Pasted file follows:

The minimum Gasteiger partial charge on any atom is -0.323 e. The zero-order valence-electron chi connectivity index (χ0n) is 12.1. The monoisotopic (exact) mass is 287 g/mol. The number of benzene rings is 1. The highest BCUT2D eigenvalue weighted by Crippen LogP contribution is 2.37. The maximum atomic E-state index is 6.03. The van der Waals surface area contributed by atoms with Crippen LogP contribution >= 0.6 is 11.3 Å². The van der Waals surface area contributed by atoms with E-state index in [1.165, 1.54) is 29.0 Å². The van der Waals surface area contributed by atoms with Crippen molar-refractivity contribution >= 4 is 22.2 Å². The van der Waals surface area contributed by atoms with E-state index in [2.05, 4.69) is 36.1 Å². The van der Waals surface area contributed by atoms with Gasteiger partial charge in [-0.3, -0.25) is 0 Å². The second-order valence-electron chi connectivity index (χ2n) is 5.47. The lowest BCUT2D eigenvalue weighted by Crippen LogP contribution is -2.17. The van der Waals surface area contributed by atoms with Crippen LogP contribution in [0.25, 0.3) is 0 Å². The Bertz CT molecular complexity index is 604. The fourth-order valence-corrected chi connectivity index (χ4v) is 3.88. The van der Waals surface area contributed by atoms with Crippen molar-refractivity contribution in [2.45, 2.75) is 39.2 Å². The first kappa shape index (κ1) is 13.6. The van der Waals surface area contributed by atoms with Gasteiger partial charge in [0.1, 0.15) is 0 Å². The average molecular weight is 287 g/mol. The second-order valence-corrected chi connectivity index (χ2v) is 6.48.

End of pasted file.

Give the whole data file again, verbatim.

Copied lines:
The minimum Gasteiger partial charge on any atom is -0.323 e. The zero-order valence-electron chi connectivity index (χ0n) is 12.1. The monoisotopic (exact) mass is 287 g/mol. The number of benzene rings is 1. The highest BCUT2D eigenvalue weighted by Crippen LogP contribution is 2.37. The maximum atomic E-state index is 6.03. The van der Waals surface area contributed by atoms with Crippen LogP contribution >= 0.6 is 11.3 Å². The van der Waals surface area contributed by atoms with E-state index in [1.165, 1.54) is 29.0 Å². The van der Waals surface area contributed by atoms with Crippen molar-refractivity contribution >= 4 is 22.2 Å². The van der Waals surface area contributed by atoms with E-state index in [2.05, 4.69) is 36.1 Å². The van der Waals surface area contributed by atoms with Gasteiger partial charge in [-0.3, -0.25) is 0 Å². The second-order valence-electron chi connectivity index (χ2n) is 5.47. The lowest BCUT2D eigenvalue weighted by Crippen LogP contribution is -2.17. The van der Waals surface area contributed by atoms with Crippen LogP contribution in [0.25, 0.3) is 0 Å². The Bertz CT molecular complexity index is 604. The fourth-order valence-corrected chi connectivity index (χ4v) is 3.88. The van der Waals surface area contributed by atoms with Crippen molar-refractivity contribution in [2.45, 2.75) is 39.2 Å². The first kappa shape index (κ1) is 13.6. The van der Waals surface area contributed by atoms with Gasteiger partial charge in [0.1, 0.15) is 0 Å². The average molecular weight is 287 g/mol. The second-order valence-corrected chi connectivity index (χ2v) is 6.48.